Legal History

•   CBD has a long and rich history with mankind. Humans have been cultivating cannabis since almost 4000 years BCE. In 1533, scientists and physicians began studying the medical benefits of cannabis. In the mid-1950s, when scientists could extract cannabidiol and prove that CBD is a non-psychoactive component of the cannabis plant, the study and subsequent legal battle for CBD began. Now, almost 6000 years since the cannabis cultivation, it is now legal in all 50 states of the US and the FDA has begun to review CBD as a medicine.

•    Cannabis is not illegal because it can get you high, but because in the 1930s, big industry lobbied the government to outlaw hemp in any form because it directly threatened their long-established business models with its extremely-efficient applications in paper, textiles, biodegradable plastics, paint, biofuel, agriculture and animal feed, building materials including insulation, and medication among others

Now, hemp cultivation is still largely prohibited, but 26 states have passed legislation for specific research or commercial production of hemp.  These states are paving the highway to the future by spreading awareness that hemp is an incredibly valuable resource for humanity and many of our current global problems could be solved by implementing hemp-based replacements for standard practices, including:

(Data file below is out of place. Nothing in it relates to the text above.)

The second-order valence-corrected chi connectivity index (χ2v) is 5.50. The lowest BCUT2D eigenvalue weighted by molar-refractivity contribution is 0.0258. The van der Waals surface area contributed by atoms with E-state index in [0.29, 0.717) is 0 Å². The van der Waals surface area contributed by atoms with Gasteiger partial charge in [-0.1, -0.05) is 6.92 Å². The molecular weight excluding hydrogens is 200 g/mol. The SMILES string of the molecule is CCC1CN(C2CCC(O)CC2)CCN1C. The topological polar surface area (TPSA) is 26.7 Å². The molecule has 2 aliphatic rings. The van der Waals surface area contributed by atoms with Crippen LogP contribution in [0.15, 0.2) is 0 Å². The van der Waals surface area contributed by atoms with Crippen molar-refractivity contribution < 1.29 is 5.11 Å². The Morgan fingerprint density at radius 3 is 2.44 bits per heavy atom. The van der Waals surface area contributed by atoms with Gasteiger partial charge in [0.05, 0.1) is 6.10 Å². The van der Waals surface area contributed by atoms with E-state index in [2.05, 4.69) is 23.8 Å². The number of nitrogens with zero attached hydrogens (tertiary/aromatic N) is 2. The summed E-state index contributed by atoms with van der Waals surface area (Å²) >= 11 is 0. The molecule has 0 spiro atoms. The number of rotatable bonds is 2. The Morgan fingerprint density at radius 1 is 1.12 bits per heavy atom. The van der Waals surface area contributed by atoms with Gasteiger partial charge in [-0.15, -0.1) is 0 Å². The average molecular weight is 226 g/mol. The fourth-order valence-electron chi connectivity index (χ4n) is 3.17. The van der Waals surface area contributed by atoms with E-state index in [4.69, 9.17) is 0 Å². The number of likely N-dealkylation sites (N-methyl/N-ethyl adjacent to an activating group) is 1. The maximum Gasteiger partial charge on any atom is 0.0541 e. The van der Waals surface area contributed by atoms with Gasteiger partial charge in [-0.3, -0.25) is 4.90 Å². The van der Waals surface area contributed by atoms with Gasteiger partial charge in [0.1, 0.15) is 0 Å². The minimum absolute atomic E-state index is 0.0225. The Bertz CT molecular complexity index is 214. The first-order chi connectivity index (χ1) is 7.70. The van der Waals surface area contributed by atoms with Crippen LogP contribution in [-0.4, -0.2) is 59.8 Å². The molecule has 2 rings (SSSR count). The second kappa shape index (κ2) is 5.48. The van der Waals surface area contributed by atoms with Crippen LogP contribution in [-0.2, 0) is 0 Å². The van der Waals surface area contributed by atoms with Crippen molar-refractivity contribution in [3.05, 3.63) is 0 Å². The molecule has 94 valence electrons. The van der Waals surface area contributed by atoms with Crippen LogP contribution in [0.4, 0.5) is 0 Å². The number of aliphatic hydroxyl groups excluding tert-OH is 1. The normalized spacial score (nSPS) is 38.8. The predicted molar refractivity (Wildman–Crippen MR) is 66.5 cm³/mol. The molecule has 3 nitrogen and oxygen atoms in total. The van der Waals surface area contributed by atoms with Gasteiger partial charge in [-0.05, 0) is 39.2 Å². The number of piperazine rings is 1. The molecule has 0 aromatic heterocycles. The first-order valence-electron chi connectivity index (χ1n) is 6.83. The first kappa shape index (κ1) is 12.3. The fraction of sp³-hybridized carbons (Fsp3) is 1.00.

•    oil-based non-biodegradable plastics,

•    rope and clothing

•    paper

•    building materials and insulation

•    non-carbon-emitting fuels,

•    and most importantly, natural, side-effect free medical remedies for an endless litany of conditions and illnesses.

The Agricultural Act of 2014, also known as the 2014 Farm Bill, was essentially a pilot program for the hemp industry by legalizing core cultivation activities that have since enabled the hemp industry to grow in remarkable ways.

In December of 2018, the House and Senate passed – and President Trump signed – the new 2018 Farm Act. (1)

The Act removes hemp – officially defined as cannabis plants containing less than .3% THC – from the Schedule 1 Controlled Substances list from a Congressional standpoint.

A few days after the Farm Bill went into law, the FDA issued a statement stating any hemp-based CBD product that is marketed as having therapeutic benefits or as a dietary supplement is illegal to sell unless the FDA has reviewed and approved it.

While still considered a Schedule 1 Controlled Substance by the DEA, CBD is "considered same" as any other agricultural commodity from a federal viewpoint, making it legal to grow and purchase in the United States.
 

These statements have not been evaluated by the Food and Drug Administration. These products are not intended to diagnose, treat, cure or prevent any disease.